Onward and upward! Man! That phrase was directed at me so many times last Thursday as I struggled to summit the third highest peak in Great Smoky Mountains National Park – Mount LeConte – at 6,593 feet above sea level. Hikers of the Himalayas would laugh at its puniness, but to my bursting lungs, it might as well have been Everest.
My supervisors are trying to make my training as interdisciplinary as possible so that I have a broad knowledge of the park and its operations. To that end, they let me accompany the park’s Concessions Specialist and another SCA intern studying structural fire management to review LeConte Lodge at the top of the mountain. The lodge is only accessible by trails and gets its supplies delivered by llama or helicopter.
We approached the lodge via Alum Cave Trail – one of the park’s most popular hikes, and the shortest route to the top at five miles. Five STRENUOUS miles. Luckily, I was saved a lot of embarrassment as I gasped like a fish out of water. The trail is currently closed to the public Monday through Thursday for restoration. My two companions and I had the whole trail to ourselves aside from the occasional group of workers!
It took us about five hours to reach our destination and we saw many amazing things along the way. We followed a beautiful creek swollen with rain, we strolled through rhododendrons in bloom, we passed grand mountain vistas, and we were entertained by the antics of a squirrel as we stopped for a snack. My favorite moment by far was seeing three Peregrine Falcons. The Peregrine Falcon is my favorite bird with the astounding capability to stoop (dive) at speeds up to 200 miles per hour!
After unloading our gear in the NPS barracks and grabbing a quick bag lunch, we went about our missions. I helped evaluate the lodgings and other facilities for their cleanliness and comfort. We also assessed the games and books available for entertainment to see what additions might need to be made. We talked to lodge staff about requests they get from guests and observed them in action to see the quality of service provided. As guests pay $150 per person to stay at the lodge, we want to ensure that they are receiving a high-quality experience.
My favorite task we faced was having to assess the quality of the food. I went about this job with gusto! Dinner consisted of soup, cornbread, roast beef, mashed potatoes, green beans, roasted apples in cinnamon, peaches, and chocolate chip cookies. That meal was the best meal I’ve had since I’ve been in this park! Some may find that surprising as a lot of the food came out of cans. After a hike like we did, I’m sure most anything tastes good, but truly, it was delicious!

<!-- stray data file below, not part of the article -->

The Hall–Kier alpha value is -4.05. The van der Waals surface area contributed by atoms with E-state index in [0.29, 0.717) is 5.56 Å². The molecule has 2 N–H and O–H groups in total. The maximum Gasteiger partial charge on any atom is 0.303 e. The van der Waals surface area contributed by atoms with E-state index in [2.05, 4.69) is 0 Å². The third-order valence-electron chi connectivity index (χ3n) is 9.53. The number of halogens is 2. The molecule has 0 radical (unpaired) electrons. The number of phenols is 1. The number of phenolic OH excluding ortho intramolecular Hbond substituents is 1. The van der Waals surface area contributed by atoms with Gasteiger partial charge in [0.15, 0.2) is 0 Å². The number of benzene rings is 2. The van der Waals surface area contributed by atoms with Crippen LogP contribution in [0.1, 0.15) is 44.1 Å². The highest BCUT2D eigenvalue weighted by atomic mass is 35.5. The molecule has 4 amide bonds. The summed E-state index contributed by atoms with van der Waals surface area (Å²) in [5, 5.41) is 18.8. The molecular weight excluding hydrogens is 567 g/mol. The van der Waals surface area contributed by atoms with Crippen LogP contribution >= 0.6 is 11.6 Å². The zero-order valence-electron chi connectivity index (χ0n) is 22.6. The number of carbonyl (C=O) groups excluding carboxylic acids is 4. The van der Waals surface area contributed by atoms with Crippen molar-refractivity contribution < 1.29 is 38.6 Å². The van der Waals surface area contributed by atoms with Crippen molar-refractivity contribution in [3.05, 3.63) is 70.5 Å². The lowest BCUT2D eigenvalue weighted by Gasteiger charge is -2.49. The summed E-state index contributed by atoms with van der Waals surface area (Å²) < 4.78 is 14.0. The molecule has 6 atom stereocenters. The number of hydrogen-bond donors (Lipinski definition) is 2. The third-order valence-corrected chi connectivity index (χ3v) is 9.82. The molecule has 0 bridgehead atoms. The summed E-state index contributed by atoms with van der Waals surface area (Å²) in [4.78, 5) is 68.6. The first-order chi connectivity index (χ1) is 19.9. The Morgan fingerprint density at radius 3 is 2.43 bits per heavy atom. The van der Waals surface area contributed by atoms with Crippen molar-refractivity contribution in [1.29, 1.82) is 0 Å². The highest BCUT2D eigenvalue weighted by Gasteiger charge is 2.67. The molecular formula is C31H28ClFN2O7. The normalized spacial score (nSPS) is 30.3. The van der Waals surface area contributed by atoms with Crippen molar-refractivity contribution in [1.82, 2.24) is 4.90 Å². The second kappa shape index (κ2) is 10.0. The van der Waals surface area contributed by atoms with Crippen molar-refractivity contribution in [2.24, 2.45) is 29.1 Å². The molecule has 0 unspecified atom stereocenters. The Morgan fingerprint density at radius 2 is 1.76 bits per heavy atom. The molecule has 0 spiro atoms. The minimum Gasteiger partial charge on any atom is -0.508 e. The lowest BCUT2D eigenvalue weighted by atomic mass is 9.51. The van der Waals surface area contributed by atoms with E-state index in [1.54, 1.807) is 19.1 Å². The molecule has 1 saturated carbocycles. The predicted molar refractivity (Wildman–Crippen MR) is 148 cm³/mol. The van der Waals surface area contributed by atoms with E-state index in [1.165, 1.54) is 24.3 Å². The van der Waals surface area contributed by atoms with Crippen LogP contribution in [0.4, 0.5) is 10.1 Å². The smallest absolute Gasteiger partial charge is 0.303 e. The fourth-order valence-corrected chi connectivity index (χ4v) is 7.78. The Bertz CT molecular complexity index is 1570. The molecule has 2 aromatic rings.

The atmosphere was wonderful as well. Since there is no electricity up there, we ate by the light of oil lamps. Conversation was lively at our table between us and the family we shared it with. A feisty and highly competitive 10 year-old challenged us to an UNO tournament following the meal. We played into the evening, losing over and over to that boy, as it rained and thundered. It cleared up just before bedtime and we were able to watch the fireworks from Dollywood amusement park in the valley far below.
After a hearty breakfast of pancakes, biscuits, scrambled eggs, Canadian bacon, and grits, we began our trek back down the mountain. As Alum Cave Trail was now open for the weekend, we made bets on how many people we would encounter on the hike. Mine was 108 people with the other bets being 125 and 135. We were all blown away. In all, we counted 345 people! And that’s just in the three hours it took us to get back by noon!
While I may have been questioning my decision to undertake this adventure during our ascent, I’m very thankful I did. It was a wonderful and enlightening experience. It probably doesn’t occur to the average visitor how much work actually goes into running a National Park. It didn’t occur to me! While the visitor center and interpretation staff are usually the ones on the front line, there is so much going on behind the scenes by administration, maintenance, resource management, concessions, information technology, etc, to make sure our parks run smoothly and provide those high-quality experiences for visitors. I’m really glad that I had this opportunity to gain more insight into that side of the National Park Service!